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Berkeley ECON 100A - Economic History Field Exam Jan 13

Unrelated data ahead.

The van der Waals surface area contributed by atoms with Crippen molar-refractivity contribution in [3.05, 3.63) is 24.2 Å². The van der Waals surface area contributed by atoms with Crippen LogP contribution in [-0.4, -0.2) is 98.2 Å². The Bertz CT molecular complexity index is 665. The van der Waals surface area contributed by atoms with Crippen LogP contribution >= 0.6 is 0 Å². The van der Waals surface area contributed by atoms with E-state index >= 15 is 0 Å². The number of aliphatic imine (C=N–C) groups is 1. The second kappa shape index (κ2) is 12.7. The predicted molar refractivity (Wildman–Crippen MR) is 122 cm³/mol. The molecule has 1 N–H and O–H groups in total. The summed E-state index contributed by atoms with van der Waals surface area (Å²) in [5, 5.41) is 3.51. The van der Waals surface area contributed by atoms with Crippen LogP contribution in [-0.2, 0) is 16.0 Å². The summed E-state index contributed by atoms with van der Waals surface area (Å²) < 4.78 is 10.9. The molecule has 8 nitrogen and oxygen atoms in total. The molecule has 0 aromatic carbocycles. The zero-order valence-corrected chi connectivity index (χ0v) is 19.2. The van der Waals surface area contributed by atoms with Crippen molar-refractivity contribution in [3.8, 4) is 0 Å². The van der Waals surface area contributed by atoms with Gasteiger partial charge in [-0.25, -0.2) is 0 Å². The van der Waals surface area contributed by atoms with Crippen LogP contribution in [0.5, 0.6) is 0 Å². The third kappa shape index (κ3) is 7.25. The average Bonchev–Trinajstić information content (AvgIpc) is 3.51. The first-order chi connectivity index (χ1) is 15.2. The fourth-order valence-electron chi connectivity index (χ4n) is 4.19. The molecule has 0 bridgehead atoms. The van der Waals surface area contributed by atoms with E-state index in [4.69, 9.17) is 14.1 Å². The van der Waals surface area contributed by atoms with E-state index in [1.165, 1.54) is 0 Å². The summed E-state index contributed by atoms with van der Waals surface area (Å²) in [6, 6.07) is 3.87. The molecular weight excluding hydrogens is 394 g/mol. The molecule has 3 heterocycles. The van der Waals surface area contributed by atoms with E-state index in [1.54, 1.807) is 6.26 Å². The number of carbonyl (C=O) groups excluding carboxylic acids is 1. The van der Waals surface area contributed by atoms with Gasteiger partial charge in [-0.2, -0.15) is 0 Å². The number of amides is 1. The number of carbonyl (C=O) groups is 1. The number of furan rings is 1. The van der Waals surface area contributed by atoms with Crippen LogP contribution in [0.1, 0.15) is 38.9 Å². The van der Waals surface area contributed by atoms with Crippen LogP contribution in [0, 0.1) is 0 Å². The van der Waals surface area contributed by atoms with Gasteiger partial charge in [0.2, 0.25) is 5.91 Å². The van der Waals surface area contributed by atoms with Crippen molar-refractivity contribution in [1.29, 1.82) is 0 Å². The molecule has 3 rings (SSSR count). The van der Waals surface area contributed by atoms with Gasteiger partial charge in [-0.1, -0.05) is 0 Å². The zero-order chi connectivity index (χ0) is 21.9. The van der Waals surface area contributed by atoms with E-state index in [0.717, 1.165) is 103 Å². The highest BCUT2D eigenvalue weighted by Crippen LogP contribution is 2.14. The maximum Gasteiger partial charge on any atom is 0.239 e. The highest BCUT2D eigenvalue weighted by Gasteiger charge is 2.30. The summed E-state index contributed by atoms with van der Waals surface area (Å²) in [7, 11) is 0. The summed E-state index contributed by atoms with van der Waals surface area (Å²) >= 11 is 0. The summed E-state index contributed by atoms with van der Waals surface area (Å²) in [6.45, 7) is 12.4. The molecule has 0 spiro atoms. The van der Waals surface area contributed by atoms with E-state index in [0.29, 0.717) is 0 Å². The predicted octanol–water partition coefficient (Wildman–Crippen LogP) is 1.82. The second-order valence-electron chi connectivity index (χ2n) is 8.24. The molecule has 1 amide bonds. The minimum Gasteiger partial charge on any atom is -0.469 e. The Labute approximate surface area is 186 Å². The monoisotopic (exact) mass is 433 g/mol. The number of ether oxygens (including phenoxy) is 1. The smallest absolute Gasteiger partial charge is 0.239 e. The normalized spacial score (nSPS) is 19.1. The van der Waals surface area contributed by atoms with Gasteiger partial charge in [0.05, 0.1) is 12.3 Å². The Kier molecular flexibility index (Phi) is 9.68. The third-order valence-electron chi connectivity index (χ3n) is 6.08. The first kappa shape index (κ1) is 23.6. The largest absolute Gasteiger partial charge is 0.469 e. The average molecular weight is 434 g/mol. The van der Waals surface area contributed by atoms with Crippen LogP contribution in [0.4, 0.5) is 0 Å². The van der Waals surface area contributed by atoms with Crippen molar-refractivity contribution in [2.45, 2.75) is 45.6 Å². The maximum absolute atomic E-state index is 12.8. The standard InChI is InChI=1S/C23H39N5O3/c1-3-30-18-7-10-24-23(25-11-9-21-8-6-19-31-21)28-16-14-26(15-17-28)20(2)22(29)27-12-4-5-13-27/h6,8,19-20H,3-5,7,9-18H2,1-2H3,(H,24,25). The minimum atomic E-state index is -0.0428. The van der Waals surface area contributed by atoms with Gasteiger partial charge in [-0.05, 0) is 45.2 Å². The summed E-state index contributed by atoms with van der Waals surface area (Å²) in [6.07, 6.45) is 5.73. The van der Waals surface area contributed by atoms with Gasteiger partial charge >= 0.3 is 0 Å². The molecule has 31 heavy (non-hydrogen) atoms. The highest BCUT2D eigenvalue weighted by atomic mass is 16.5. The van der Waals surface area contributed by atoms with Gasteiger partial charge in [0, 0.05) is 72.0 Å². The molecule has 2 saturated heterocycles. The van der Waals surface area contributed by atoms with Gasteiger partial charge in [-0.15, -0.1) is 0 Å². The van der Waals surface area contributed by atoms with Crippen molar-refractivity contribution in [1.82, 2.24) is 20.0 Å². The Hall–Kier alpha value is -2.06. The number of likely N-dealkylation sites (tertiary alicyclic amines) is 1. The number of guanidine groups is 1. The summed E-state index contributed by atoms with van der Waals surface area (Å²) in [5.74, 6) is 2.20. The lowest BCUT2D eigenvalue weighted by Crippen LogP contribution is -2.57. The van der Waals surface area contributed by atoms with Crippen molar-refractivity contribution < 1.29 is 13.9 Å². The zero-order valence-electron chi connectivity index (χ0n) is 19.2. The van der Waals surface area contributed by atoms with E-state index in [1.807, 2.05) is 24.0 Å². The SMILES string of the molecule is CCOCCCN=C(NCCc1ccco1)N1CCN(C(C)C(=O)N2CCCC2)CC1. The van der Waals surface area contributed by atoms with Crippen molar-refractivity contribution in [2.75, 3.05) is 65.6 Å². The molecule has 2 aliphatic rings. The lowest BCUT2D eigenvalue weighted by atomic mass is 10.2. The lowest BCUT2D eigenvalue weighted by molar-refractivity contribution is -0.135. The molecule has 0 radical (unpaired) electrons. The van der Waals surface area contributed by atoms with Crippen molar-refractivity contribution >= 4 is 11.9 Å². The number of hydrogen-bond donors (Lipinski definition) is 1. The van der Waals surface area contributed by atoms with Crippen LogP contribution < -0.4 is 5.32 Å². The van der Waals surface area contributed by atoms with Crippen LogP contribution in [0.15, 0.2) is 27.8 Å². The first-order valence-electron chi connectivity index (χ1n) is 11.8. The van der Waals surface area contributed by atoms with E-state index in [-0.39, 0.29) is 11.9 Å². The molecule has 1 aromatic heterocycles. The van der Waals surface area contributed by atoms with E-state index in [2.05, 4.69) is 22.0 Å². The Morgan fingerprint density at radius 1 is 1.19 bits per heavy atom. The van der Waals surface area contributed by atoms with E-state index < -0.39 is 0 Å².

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Department of Economics University of California Berkeley, CA 93720 January 2013 Economic History Field Exam This field exam comes in four parts. Answer one question from Part A, one question from Part B, one question from Part C, and one question from Part D. Be sure to write legibly. Part A (answer one of the following two questions). 1. In 1789 Alexander Hamilton engineered a “federal bailout of the states,” as the federal government assumed responsibility for state debts. Then in the 1840s Hamilton’s successors refused to again bail out the states. Thomas Sargent argues that this history has important implications for Europe today. What exactly is the relevant history, and what are the lessons for Europe? 2. The post- World War II period has witnessed large budget deficits and rising debt-to-GDP ratios in a number of advanced economies. What accounts for this trend? Does history provide any guidance about whether or how this trend is likely to be reversed? Part B (answer one of the following three questions). 1. The U.S. banking system crashed and crashed hard in the Great Depression. In contrast, the Canadian banking system survived unscathed. What regulatory and other policies had Canada adopted that led to this better outcome, and what if any costs did these regulatory and other policies entail? 2. At the recent AEA session commemorating the 50th anniversary of the publication of Friedman and Schwartz's A Monetary History of the United States, Robert Lucas declared: "If you don't like monetary aggregates, you can't like the Monetary History.” Do you agree or disagree with Lucas’s statement? Why? (A good answer will use a discussion of Lucas's statement to evaluate the overall contribution of A Monetary History and Friedman and Schwartz's historical methods.) 3. Paul Krugman has recently argued that the interwar period is an obvious place to look for evidence of the size of the fiscal-policy multiplier under conditions like those that prevail today. But an earlier academic, E. Cary Brown, argued that the interwar period provides no evidence on the effects of fiscal policy because the policy was not tried. Is Professor Krugman right, and if so why? Was Professor Brown wrong, and if so why?Part C (answer one of the following three questions). 1. The United States became a manufacturing powerhouse behind a high protective tariff. Canada had a very different tariff policy. Did Canada's 19th and early 20th century pattern of sectoral specialization reflect what one would anticipate from a naive Ricardian model, or do you need to bring in other factors to make sense of history? 2. Economic historians from de Vries to Acemoglu, Johnson and Robinson argue that long-distance trade was important for inducing institutional changes that helped to set the stage for modern economic growth. What evidence do they adduce in support of the hypothesis that trade was critically important for growth? Are the arguments of these and other authors making similar points convincing? 3. A large literature has grown up around the role of the railroad in American economic growth. China today is making very extensive investments in building a network of high-speed rail lines, mainly in support of passenger traffic. What does the historical literature on the United States suggest about the likely effects of those investments? Part D (answer one of the following three questions). 1. What lessons are there, if any, from the late nineteenth century economic development and political economy experience of the U.S. for China today? 2. Robert Gordon has controversially argued that the First Industrial Revolution that began in the late 18th century and the Second Industrial Revolution of the period 1870-1900 were both more important for improving the human condition than the Third Industrial Revolution that began around 1960 with the development of computers, robots and the internet. What does the historical record and evidence on consumption standards, morbidity and mortality, and other variables tell us about the validity of Gordon’s conclusion? 3. A common theme in the economic history literature is that resource-rich economies develop differently from resource-poor economies. Describe some of the evidence on the impact of natural resource abundance on growth and development. On net, has resource abundance been a curse or an advantage? Do you believe that the impact of resource abundance has changed over time?


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